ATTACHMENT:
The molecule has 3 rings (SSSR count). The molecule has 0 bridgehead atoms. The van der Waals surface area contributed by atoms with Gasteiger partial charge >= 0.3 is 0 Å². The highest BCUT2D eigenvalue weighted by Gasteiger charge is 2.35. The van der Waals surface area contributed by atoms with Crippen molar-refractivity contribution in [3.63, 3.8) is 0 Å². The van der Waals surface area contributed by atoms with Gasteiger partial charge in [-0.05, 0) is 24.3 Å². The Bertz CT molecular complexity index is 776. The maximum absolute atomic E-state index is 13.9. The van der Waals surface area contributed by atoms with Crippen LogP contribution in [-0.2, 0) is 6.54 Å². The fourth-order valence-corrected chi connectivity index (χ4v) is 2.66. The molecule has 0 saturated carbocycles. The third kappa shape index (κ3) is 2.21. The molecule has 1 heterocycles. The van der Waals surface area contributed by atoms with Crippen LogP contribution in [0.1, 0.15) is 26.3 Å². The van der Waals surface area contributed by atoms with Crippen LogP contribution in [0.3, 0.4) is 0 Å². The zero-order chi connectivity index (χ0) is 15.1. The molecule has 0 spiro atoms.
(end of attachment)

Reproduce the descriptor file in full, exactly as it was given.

The molecule has 3 rings (SSSR count). The molecule has 0 bridgehead atoms. The van der Waals surface area contributed by atoms with Gasteiger partial charge >= 0.3 is 0 Å². The highest BCUT2D eigenvalue weighted by Gasteiger charge is 2.35. The van der Waals surface area contributed by atoms with Crippen molar-refractivity contribution in [3.63, 3.8) is 0 Å². The van der Waals surface area contributed by atoms with Gasteiger partial charge in [-0.05, 0) is 24.3 Å². The Bertz CT molecular complexity index is 776. The maximum absolute atomic E-state index is 13.9. The van der Waals surface area contributed by atoms with Crippen LogP contribution in [-0.2, 0) is 6.54 Å². The fourth-order valence-corrected chi connectivity index (χ4v) is 2.66. The molecule has 0 saturated carbocycles. The third kappa shape index (κ3) is 2.21. The molecule has 1 heterocycles. The van der Waals surface area contributed by atoms with Crippen LogP contribution in [0.1, 0.15) is 26.3 Å². The van der Waals surface area contributed by atoms with Crippen LogP contribution in [0.3, 0.4) is 0 Å². The zero-order chi connectivity index (χ0) is 15.1. The molecule has 0 spiro atoms.